Aware of the toll that these disasters had taken on the family, Horatio decided to take his wife and four daughters on a holiday to England. And, not only did they need the rest -- DL Moody needed the help. He was traveling around Britain on one of his great evangelistic campaigns. Horatio and Anna planned to join Moody in late 1873. And so, the Spaffords traveled to New York in November, from where they were to catch the French steamer 'Ville de Havre' across the Atlantic. Yet just before they set sail, a last-minute business development forced Horatio to delay. Not wanting to ruin the family holiday, Spafford persuaded his family to go as planned. He would follow on later. With this decided, Anna and her four daughters sailed East to Europe while Spafford returned West to Chicago. Just nine days later, Spafford received a telegram from his wife in Wales. It read: "Saved alone."

On November 22nd 1873, the 'Ville de Havre' had collided with 'The Lochearn', an English vessel. It sank in only 12 minutes, claiming the lives of 226 people. Anna Spafford had stood bravely on the deck, with her daughters Annie, Maggie, Bessie and Tanetta clinging desperately to her. Her last memory had been of her baby being torn violently from her arms by the force of the waters. Anna was only saved from the fate of her daughters by a plank which floated beneath her unconscious body and propped her up. When the survivors of the wreck had been rescued, Mrs. Spafford's first reaction was one of complete despair. Then she heard a voice speak to her, "You were spared for a purpose." And she immediately recalled the words of a friend, "It's easy to be grateful and good when you have so much, but take care that you are not a fair-weather friend to God."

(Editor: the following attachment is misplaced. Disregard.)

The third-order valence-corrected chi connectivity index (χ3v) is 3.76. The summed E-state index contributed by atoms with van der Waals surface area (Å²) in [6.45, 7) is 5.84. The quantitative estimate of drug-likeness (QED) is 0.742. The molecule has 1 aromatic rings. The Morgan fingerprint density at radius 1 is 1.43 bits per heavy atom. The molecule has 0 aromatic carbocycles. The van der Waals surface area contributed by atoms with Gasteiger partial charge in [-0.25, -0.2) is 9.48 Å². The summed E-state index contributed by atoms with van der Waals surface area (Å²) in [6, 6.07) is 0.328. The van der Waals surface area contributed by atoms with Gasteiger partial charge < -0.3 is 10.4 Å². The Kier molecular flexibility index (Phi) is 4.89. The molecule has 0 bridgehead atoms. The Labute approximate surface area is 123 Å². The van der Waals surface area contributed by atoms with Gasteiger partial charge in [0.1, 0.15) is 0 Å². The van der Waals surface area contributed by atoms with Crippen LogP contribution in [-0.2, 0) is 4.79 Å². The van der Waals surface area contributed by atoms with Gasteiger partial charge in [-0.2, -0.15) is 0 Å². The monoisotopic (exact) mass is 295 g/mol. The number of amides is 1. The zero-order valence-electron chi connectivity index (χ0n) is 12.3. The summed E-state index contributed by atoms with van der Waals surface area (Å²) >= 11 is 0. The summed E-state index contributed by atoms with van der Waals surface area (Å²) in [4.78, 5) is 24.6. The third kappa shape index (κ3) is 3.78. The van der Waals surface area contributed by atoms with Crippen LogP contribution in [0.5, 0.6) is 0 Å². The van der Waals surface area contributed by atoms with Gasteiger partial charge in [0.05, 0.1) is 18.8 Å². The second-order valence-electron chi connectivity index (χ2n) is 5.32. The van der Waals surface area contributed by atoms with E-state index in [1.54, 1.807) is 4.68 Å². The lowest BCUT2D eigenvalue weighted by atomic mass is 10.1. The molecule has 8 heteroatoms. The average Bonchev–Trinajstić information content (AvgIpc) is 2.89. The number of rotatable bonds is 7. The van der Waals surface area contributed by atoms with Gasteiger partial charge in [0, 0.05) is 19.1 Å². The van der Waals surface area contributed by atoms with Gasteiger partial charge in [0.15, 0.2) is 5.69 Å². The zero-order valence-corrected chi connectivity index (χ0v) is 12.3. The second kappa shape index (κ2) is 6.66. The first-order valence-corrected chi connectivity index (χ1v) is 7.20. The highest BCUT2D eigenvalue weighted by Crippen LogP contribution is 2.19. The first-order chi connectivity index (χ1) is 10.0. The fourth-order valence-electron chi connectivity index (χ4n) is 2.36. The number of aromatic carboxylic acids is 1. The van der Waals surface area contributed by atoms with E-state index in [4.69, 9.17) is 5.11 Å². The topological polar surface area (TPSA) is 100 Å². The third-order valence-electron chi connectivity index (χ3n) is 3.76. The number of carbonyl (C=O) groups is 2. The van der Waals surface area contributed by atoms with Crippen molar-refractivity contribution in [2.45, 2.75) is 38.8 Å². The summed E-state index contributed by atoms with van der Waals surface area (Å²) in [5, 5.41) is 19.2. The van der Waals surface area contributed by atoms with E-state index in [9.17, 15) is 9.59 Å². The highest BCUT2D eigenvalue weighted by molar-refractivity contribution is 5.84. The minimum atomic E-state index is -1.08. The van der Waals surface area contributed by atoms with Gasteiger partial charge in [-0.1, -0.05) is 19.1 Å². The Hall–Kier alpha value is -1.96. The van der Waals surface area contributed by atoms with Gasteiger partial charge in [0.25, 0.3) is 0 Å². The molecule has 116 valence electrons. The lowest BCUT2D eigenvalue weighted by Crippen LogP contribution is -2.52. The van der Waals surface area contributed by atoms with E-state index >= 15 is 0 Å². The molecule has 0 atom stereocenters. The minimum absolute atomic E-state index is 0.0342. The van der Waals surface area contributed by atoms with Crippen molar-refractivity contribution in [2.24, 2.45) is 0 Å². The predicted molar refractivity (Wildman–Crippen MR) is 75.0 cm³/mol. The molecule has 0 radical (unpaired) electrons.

Upon hearing the terrible news, Horatio Spafford boarded the next ship out of New York to join his bereaved wife. Bertha Spafford (the fifth daughter of Horatio and Anna born later) explained that during her father's voyage, the captain of the ship had called him to the bridge. "A careful reckoning has been made", he said, "and I believe we are now passing the place where the de Havre was wrecked. The water is three miles deep." Horatio then returned to his cabin and penned the lyrics of his great hymn.